NEW YORK (Oct. 28)
Seattle is gearing up for one of the biggest annual Jewish conversations in North America.
A few thousand lay leaders and professionals from organized Jewish life will converge Nov. 13-16 on the Pacific Northwest for the General Assembly of the Council of Jewish Federations.
The gathering serves both as an opportunity for reunions and networking, and as a time for serious dialogue about the future of the Jewish community and how its institutions can best nurture and serve it.
The program will feature such luminaries as Israeli Prime Minister Benjamin Netanyahu, former Prime Minister Shimon Peres, Industry and Trade Minister Natan Sharansky and U.S. Sen. Ron Wyden (D-Ore.).
But the core of the conference will be the role of federations in the next century as Jewish communal identity and responsibility continues to be transformed.
CJF is the coordinating and service organization for more than 200 autonomous local federations in North America, many of which are reporting energized fund- raising campaigns after several years of flat or flagging giving.
Some local leaders look to the assembly, popularly known as the G.A., as a place to become energized about shared values and passions.
Cindy Chazan, for one, executive director of the Jewish Federation of Greater Hartford, said she draws inspiration at the G.A. “from people who care about the future of the Jewish community as I do.”
“For a few brief days, you feel like you’re part of a kehillah,” she said, using the Hebrew word for community.
She said it is a place to brainstorm about how to make federations “relevant” to people who now are indifferent or disaffected so that there will be people “to care and give in the future.”
Chazan said her city’s campaign now is “on the road back” from what she claims is the largest percentage drop in the country, from an all-time high of $8.1 million in 1989 to an all-time low of $4.5 million in 1995.
For Lawrence Fine, executive director of the Jewish Community Federation of Greater Rochester, N.Y., the assembly is especially important for volunteers. For them, it is “very reinforcing to find out there are 3,000 people who share their passion” about Jewish issues, he said.
Federation professionals across the country said the meeting comes as they are continuing to grapple with three central challenges: how to strengthen and preserve Jewish identity, how to meet stepped-up local program needs at a time when government cuts are straining budgets and how to ensure a meaningful connection between North American Jewry and Israel.
“We will have to deal with enormous agendas,” said Wayne Feinstein, executive vice president of the Jewish Community Federation of San Francisco.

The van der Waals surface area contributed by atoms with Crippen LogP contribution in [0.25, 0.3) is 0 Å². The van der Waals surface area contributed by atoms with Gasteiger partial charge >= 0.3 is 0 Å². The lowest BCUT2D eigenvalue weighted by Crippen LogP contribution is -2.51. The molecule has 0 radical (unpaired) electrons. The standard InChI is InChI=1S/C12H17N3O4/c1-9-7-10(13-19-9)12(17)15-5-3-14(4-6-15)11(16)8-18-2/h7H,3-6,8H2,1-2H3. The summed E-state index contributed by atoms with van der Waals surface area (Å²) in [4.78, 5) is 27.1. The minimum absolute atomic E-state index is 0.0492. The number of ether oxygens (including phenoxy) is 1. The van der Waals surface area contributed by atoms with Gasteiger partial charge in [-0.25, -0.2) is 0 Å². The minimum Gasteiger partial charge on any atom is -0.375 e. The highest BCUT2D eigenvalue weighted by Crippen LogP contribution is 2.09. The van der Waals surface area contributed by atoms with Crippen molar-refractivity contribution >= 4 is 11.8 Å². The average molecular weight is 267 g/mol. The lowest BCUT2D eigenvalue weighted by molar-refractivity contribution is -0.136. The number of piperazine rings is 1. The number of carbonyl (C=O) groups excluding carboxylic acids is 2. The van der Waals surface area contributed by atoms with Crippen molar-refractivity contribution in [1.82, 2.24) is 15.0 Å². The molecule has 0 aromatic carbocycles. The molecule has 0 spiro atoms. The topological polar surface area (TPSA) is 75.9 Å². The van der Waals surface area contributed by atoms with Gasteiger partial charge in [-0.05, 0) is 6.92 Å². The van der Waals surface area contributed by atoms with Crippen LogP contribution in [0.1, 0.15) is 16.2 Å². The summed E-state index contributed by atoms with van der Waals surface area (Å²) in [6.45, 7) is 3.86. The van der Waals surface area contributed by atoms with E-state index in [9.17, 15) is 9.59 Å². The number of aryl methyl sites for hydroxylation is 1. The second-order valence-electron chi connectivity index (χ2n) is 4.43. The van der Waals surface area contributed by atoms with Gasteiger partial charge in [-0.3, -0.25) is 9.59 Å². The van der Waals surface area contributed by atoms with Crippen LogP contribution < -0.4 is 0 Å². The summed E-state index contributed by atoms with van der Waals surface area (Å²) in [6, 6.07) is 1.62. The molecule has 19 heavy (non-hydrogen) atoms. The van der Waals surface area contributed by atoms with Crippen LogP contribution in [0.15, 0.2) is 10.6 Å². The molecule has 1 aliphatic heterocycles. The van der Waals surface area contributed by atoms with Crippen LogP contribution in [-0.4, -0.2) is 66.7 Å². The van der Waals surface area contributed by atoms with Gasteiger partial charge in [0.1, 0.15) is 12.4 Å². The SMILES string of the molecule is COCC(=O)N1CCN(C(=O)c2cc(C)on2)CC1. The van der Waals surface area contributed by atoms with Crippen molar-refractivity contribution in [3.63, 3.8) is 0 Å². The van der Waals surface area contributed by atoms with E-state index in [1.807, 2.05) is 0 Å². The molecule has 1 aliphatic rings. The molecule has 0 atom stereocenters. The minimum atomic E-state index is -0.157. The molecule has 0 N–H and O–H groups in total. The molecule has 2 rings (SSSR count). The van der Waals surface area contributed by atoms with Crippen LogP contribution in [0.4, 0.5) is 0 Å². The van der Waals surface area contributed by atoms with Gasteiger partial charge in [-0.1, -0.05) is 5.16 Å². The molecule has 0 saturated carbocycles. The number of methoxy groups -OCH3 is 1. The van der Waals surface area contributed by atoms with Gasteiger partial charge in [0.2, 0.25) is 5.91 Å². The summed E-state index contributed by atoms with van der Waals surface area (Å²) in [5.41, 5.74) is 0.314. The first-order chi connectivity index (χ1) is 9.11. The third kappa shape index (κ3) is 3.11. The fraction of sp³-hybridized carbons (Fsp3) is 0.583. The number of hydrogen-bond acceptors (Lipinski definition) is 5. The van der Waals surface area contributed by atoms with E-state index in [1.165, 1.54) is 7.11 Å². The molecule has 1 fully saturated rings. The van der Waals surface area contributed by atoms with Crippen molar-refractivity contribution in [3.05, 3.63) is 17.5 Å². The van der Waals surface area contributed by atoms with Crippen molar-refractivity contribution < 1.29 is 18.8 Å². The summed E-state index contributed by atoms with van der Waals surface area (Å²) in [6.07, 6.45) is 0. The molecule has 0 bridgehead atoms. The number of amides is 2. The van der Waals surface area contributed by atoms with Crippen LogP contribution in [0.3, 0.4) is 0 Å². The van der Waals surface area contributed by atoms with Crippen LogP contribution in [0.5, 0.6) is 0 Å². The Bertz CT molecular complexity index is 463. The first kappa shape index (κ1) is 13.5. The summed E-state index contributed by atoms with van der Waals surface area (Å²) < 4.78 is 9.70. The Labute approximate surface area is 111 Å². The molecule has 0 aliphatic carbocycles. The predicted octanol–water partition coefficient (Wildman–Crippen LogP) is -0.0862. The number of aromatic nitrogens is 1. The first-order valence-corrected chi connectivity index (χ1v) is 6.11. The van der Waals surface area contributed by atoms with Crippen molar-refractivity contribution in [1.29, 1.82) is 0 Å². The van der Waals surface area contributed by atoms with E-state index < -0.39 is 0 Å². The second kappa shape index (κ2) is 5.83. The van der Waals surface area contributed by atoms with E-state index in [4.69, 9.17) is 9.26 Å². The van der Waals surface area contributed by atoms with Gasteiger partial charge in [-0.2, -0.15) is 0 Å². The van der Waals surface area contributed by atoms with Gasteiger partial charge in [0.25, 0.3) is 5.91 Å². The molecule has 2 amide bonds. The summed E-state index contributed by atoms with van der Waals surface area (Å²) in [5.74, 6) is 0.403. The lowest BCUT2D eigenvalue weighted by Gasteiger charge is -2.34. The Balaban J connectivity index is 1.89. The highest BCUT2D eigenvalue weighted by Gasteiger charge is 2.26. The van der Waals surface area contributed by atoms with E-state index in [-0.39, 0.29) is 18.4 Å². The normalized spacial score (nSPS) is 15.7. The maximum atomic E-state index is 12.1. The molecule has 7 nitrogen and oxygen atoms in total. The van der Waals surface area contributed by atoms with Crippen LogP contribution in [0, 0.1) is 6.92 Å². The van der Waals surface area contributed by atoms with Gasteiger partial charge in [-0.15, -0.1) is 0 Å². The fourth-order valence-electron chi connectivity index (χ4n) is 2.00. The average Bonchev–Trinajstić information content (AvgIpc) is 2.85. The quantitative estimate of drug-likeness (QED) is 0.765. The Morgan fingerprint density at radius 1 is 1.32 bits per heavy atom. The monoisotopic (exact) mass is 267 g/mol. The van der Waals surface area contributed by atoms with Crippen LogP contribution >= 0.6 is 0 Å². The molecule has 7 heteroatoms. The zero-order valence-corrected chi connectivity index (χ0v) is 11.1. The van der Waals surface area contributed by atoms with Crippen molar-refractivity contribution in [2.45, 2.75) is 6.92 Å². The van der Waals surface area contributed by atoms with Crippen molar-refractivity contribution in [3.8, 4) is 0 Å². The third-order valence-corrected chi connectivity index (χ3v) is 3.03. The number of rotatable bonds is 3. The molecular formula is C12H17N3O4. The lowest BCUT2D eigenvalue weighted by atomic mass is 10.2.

No matter who wins the U.S. elections Nov. 5, he said, the federation world will face a public-private partnership that “will be changed forever.”
There will be instances of deep cutbacks, such as in the case of long-term care for the elderly, where “there will be no way philanthropy can make up the shortfall,” he said.
At the same time, said Feinstein, the community is looking inward, intent on forging a Jewish identity that reflects a “harmony” between “tradition and the demands of modern life.”
And when it comes to Israel-Diaspora relations, he said, “we are entering a very important new, post-philanthropic phase in our relationship with Israel.”
Making its official debut at the G.A. will be a new, widely touted program aimed at strengthening Jewish identity and the Israel connection through youth trips.
The “Israel Experience” program aims to double or triple the relatively paltry numbers of North American youths visiting the Jewish state each year.
It is sponsored by a consortium of CJF, the United Jewish Appeal, the Charles R. Bronfman Foundation and the Jewish Agency for Israel.
Said Carl Sheingold, CJF assistant executive vice president and a key architect of the G.A.: “We are living through a time of dramatic change,” both institutionally and in “visions of who we are as a people and as individual Jews.”
“I always see the G.A. as the one opportunity we have every year for the people who care about these issues to take stock together of where we are as a whole community” and of where the community is going, he added.
The G.A. will take place amid continuing efforts to forge a partnership between CJF and UJA after the demise in the spring of a plan for a full merger of the two organizations.
UJA and local federations jointly run the central Jewish annual philanthropic campaign for domestic and overseas programs.
CJF leadership sent a memo earlier this month to federation presidents and executives that acknowledged “the frustration and disappointment in the time it has taken to move forward” with restructuring the system to make it more efficient and effective.
The memo also outlined the continuing process of consultation with local federation leaders, stressing that there is general consensus that a full merger with UJA should be the ultimate goal.
But the two organizations have been trying to iron out differences that surfaced after a draft concept was proposed in July for an equal partnership between UJA and federations.
For Fine of Rochester, the restructuring discussion is important because it is about “creating a set of institutions which represents how we think of ourselves as a Jewish community and who we want to be.”
The CJF memo also noted that there have been $400,000 in recent budget cuts at CJF. They “have seriously impacted CJF at a time when more is being demanded of us,” the leadership wrote.
CJF is strapped by a commitment it made to federations in the context of the merger discussions that it would not raise dues for the next three years.